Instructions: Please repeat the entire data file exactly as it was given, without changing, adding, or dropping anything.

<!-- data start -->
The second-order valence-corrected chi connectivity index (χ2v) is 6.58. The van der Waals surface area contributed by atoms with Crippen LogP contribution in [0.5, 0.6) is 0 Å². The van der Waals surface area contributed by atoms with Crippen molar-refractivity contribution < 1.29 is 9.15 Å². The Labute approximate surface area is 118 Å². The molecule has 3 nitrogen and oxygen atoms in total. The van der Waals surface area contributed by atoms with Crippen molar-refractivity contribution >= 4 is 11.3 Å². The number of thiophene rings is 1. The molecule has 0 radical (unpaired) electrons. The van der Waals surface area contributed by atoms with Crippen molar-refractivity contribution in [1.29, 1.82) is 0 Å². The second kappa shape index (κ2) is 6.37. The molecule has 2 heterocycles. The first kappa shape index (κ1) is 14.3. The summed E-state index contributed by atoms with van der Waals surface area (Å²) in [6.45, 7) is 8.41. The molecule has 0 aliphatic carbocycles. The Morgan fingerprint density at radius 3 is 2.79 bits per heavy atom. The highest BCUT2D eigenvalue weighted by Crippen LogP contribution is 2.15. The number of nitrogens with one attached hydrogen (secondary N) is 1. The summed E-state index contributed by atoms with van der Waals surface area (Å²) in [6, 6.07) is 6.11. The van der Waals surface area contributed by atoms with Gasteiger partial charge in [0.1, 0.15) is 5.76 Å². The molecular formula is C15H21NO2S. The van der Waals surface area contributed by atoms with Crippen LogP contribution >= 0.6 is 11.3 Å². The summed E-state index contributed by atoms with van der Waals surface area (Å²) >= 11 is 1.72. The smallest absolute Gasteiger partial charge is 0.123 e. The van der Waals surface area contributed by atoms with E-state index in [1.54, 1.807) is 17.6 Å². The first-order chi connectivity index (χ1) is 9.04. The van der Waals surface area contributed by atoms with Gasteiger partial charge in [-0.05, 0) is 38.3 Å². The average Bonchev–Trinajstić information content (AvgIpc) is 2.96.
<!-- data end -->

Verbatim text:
The second-order valence-corrected chi connectivity index (χ2v) is 6.58. The van der Waals surface area contributed by atoms with Crippen LogP contribution in [0.5, 0.6) is 0 Å². The van der Waals surface area contributed by atoms with Crippen molar-refractivity contribution < 1.29 is 9.15 Å². The Labute approximate surface area is 118 Å². The molecule has 3 nitrogen and oxygen atoms in total. The van der Waals surface area contributed by atoms with Crippen molar-refractivity contribution >= 4 is 11.3 Å². The number of thiophene rings is 1. The molecule has 0 radical (unpaired) electrons. The van der Waals surface area contributed by atoms with Crippen molar-refractivity contribution in [1.29, 1.82) is 0 Å². The second kappa shape index (κ2) is 6.37. The molecule has 2 heterocycles. The first kappa shape index (κ1) is 14.3. The summed E-state index contributed by atoms with van der Waals surface area (Å²) in [6.45, 7) is 8.41. The molecule has 0 aliphatic carbocycles. The Morgan fingerprint density at radius 3 is 2.79 bits per heavy atom. The highest BCUT2D eigenvalue weighted by Crippen LogP contribution is 2.15. The number of nitrogens with one attached hydrogen (secondary N) is 1. The summed E-state index contributed by atoms with van der Waals surface area (Å²) in [6, 6.07) is 6.11. The van der Waals surface area contributed by atoms with Gasteiger partial charge in [0.1, 0.15) is 5.76 Å². The molecular formula is C15H21NO2S. The van der Waals surface area contributed by atoms with Crippen LogP contribution >= 0.6 is 11.3 Å². The summed E-state index contributed by atoms with van der Waals surface area (Å²) >= 11 is 1.72. The smallest absolute Gasteiger partial charge is 0.123 e. The van der Waals surface area contributed by atoms with E-state index in [1.54, 1.807) is 17.6 Å². The first-order chi connectivity index (χ1) is 9.04. The van der Waals surface area contributed by atoms with Gasteiger partial charge in [-0.05, 0) is 38.3 Å². The average Bonchev–Trinajstić information content (AvgIpc) is 2.96.